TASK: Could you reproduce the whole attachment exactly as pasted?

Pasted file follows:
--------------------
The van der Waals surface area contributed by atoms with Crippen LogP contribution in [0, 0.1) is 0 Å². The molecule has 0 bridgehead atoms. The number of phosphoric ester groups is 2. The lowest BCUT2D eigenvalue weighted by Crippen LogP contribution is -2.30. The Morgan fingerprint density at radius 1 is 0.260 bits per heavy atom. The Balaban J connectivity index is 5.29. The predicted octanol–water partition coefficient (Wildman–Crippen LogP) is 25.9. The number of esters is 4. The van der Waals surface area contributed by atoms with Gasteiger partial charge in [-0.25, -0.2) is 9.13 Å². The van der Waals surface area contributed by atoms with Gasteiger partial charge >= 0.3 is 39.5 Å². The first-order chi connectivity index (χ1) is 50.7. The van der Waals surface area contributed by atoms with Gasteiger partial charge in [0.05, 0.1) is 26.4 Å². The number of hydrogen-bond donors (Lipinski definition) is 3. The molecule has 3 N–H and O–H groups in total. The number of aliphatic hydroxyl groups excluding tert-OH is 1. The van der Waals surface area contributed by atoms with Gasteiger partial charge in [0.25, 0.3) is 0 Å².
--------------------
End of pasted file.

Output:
The van der Waals surface area contributed by atoms with Crippen LogP contribution in [0, 0.1) is 0 Å². The molecule has 0 bridgehead atoms. The number of phosphoric ester groups is 2. The lowest BCUT2D eigenvalue weighted by Crippen LogP contribution is -2.30. The Morgan fingerprint density at radius 1 is 0.260 bits per heavy atom. The Balaban J connectivity index is 5.29. The predicted octanol–water partition coefficient (Wildman–Crippen LogP) is 25.9. The number of esters is 4. The van der Waals surface area contributed by atoms with Gasteiger partial charge in [-0.25, -0.2) is 9.13 Å². The van der Waals surface area contributed by atoms with Gasteiger partial charge >= 0.3 is 39.5 Å². The first-order chi connectivity index (χ1) is 50.7. The van der Waals surface area contributed by atoms with Gasteiger partial charge in [0.05, 0.1) is 26.4 Å². The number of hydrogen-bond donors (Lipinski definition) is 3. The molecule has 3 N–H and O–H groups in total. The number of aliphatic hydroxyl groups excluding tert-OH is 1. The van der Waals surface area contributed by atoms with Gasteiger partial charge in [0.25, 0.3) is 0 Å².